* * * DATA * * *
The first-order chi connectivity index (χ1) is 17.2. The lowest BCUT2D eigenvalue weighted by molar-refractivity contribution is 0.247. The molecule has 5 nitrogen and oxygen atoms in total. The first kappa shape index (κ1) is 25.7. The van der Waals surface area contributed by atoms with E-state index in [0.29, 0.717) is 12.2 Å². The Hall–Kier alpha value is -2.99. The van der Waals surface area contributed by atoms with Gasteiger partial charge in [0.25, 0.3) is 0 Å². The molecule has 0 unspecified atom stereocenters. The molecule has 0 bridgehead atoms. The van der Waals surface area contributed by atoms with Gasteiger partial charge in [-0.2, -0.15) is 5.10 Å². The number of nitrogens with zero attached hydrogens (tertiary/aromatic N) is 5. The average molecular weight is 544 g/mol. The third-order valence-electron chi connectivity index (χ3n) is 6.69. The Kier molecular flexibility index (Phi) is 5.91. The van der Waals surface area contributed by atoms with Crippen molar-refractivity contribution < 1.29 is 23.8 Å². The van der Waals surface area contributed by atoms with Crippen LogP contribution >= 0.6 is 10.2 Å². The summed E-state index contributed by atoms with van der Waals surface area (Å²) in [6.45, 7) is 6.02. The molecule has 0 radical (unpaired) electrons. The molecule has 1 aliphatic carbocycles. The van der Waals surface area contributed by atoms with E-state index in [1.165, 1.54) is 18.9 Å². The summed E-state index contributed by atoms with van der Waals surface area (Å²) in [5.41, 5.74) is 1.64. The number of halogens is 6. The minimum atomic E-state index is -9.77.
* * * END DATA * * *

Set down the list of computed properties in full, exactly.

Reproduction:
The first-order chi connectivity index (χ1) is 17.2. The lowest BCUT2D eigenvalue weighted by molar-refractivity contribution is 0.247. The molecule has 5 nitrogen and oxygen atoms in total. The first kappa shape index (κ1) is 25.7. The van der Waals surface area contributed by atoms with E-state index in [0.29, 0.717) is 12.2 Å². The Hall–Kier alpha value is -2.99. The van der Waals surface area contributed by atoms with Gasteiger partial charge in [0.25, 0.3) is 0 Å². The molecule has 0 unspecified atom stereocenters. The molecule has 0 bridgehead atoms. The van der Waals surface area contributed by atoms with Gasteiger partial charge in [-0.2, -0.15) is 5.10 Å². The number of nitrogens with zero attached hydrogens (tertiary/aromatic N) is 5. The average molecular weight is 544 g/mol. The third-order valence-electron chi connectivity index (χ3n) is 6.69. The Kier molecular flexibility index (Phi) is 5.91. The van der Waals surface area contributed by atoms with Crippen molar-refractivity contribution < 1.29 is 23.8 Å². The van der Waals surface area contributed by atoms with Crippen LogP contribution >= 0.6 is 10.2 Å². The summed E-state index contributed by atoms with van der Waals surface area (Å²) in [6.45, 7) is 6.02. The molecule has 0 radical (unpaired) electrons. The molecule has 1 aliphatic carbocycles. The van der Waals surface area contributed by atoms with E-state index in [1.165, 1.54) is 18.9 Å². The summed E-state index contributed by atoms with van der Waals surface area (Å²) in [5.41, 5.74) is 1.64. The number of halogens is 6. The minimum atomic E-state index is -9.77.